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How to Raise a Good Sleeper: Part 3

By Janet K. Kennedy, PhD, NYC Sleep Doctor

Handling Times of Transition

Transitions can wreak havoc on children’s sleep. They’re not alone: think about how your own sleep fluctuates when you’re under stress, traveling or, getting over a cold.  But kids can have a harder time rebounding for several reasons. 

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First, they don’t usually understand what’s happening.  Whether you have an infant, toddler or school-age child, she won’t realize that she’s having a hard time settling down because of changes in her environment.  Identifying the cause can make the problem less upsetting for the child and the parents. 

Second, children are reliant on adults to maintain their routines and consistency.  Parents often let things slide during times of transition, slowing down bedtime routines, letting bedtimes creep later, giving in to delay tactics (one more book!).  The problem is, when life events are causing changes during the day, the bedtime routines and schedule become even more important.  Those routines reassure the child when other aspects of his life are changing. And, don’t forget that a well-rested child will be more resilient and flexible during the day when faced with the challenges of a new situation.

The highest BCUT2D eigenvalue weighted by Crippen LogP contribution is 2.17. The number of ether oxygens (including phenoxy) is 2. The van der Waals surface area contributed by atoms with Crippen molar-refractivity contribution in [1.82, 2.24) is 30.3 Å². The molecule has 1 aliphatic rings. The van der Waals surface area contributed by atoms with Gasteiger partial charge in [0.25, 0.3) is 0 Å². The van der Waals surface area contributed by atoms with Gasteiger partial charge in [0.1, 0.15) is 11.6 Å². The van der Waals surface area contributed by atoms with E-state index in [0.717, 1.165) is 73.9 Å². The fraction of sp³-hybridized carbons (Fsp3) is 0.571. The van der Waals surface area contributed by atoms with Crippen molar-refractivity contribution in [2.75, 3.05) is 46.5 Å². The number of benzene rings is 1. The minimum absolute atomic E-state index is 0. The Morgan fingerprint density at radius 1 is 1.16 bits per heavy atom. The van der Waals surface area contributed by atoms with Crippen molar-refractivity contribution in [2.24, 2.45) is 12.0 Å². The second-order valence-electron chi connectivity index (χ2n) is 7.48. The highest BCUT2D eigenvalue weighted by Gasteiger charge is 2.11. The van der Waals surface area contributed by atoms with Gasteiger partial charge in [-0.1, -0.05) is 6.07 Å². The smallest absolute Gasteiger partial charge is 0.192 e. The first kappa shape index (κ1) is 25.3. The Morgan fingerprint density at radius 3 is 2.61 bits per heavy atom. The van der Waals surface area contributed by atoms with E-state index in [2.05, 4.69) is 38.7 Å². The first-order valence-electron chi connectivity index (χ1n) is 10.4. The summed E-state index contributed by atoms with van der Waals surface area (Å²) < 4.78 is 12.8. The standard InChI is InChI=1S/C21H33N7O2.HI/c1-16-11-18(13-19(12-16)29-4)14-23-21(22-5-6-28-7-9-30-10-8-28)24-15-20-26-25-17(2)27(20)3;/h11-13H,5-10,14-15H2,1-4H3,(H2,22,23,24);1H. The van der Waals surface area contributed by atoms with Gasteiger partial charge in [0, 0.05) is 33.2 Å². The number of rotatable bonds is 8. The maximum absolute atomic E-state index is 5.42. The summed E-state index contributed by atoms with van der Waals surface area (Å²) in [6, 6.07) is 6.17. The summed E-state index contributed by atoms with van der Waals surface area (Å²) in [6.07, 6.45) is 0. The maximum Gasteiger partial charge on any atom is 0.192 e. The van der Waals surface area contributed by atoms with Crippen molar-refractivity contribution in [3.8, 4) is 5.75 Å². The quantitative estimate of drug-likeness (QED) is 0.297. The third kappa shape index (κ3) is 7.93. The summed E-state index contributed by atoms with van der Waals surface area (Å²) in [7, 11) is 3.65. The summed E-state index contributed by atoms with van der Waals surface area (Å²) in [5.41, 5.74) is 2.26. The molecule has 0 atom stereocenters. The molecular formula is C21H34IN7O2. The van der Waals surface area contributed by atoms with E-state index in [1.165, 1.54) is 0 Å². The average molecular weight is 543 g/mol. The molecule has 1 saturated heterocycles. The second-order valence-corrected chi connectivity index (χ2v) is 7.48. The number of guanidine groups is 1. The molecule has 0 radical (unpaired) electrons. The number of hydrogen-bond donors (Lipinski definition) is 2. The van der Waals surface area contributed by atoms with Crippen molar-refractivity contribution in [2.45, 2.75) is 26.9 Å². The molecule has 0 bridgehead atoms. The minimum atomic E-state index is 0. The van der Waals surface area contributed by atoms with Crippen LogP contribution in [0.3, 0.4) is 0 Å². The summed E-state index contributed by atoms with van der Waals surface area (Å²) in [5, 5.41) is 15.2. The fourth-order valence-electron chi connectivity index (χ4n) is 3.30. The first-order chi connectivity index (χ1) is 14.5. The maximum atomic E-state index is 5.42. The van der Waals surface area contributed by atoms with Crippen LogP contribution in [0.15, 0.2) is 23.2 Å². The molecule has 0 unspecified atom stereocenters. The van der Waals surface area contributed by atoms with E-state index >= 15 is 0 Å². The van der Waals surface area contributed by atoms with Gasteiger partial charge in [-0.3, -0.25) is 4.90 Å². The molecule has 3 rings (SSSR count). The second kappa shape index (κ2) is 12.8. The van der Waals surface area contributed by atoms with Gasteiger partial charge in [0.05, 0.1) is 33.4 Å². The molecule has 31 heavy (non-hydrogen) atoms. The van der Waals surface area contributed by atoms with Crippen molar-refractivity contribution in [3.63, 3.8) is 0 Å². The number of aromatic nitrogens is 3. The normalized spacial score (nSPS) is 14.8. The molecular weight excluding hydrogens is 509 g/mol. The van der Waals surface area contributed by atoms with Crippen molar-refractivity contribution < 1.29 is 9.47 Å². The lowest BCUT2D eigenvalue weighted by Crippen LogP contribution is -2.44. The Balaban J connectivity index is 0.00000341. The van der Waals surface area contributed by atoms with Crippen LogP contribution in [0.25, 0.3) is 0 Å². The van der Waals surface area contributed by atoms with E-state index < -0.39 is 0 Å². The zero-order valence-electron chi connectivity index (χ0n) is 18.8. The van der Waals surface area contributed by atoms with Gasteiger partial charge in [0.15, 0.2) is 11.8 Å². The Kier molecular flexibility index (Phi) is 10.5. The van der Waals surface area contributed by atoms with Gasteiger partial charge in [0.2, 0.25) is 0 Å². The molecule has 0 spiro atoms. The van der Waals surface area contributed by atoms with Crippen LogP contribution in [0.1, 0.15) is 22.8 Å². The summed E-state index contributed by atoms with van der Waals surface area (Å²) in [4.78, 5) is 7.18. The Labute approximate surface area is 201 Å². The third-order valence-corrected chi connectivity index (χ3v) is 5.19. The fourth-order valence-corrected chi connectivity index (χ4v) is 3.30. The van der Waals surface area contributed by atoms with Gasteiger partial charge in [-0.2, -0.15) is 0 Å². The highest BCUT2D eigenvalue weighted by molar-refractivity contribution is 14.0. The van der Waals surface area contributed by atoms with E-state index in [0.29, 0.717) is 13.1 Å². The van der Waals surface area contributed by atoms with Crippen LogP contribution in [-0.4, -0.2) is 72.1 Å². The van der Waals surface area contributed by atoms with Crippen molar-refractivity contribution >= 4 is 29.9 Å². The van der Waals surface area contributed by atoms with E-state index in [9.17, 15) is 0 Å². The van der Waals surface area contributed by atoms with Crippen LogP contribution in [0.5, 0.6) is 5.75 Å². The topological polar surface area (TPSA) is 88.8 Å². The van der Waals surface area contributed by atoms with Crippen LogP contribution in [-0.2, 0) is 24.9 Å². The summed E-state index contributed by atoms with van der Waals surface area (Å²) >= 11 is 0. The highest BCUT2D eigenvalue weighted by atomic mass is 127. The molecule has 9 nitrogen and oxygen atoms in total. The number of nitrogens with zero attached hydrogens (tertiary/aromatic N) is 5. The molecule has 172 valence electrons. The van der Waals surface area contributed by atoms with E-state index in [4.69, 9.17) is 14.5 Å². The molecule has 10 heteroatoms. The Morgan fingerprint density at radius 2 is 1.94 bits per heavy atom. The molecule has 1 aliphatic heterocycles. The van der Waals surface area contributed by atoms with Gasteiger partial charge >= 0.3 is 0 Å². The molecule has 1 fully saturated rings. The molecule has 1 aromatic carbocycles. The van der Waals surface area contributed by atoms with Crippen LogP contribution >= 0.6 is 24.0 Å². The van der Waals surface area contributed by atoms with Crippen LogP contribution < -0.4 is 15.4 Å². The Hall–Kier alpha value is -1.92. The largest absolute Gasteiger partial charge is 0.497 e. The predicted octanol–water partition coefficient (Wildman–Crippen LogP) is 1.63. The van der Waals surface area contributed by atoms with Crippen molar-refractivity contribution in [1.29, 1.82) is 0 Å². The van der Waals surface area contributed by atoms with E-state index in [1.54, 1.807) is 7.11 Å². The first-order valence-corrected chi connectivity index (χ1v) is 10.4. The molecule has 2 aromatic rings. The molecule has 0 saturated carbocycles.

Third, transitions are exhausting!  And, if you read Part 1 of this series, you know that overtired children have a harder time falling asleep and staying asleep.  Sticking to an appropriate (early) bedtime will help preserve your child’s sleep in times of change.

If you are running into bumps in the road to good sleep, ask yourself some important questions:

  1. What’s different in my child’s life?  Did he transition out of a nap, use the potty, spend the night with Grandma, welcome a new sibling, lose a pet, start (or start thinking about) a new school? Did the weather change?  Did a caregiver leave or take a vacation?  Did she move from the crib to a bed?  Keep in mind that even small changes can be unsettling for a child.
  2. Is my child getting overtired during the day or evening?  If your child is protesting at bedtime, refusing naps, waking up more frequently or too early, the answer is probably yes!  Adjust the bedtime and naptime to make sure that your child is in bed before she is overtired.  Keep in mind that the transition may be taxing your child, so the bedtimes might need to be earlier than usual.
  3. Is my help really helping?  That extra book or song might be making your child more anxious, because it prolongs the inevitable: your departure.  And, it pushes the bedtime later, which just makes matters worse.  Providing some extra snuggling and reassurance is important.  But beware of negotiations that make it harder for you to leave the room.  What seems like it will take 2 minutes can stretch to much more than that.

Remember that your child’s world is pretty small.  Some kids are more flexible when it comes to changes.  But if you have a child who reacts strongly to change, remember that the structure you provide makes him feel safe, allowing him to adjust more smoothly.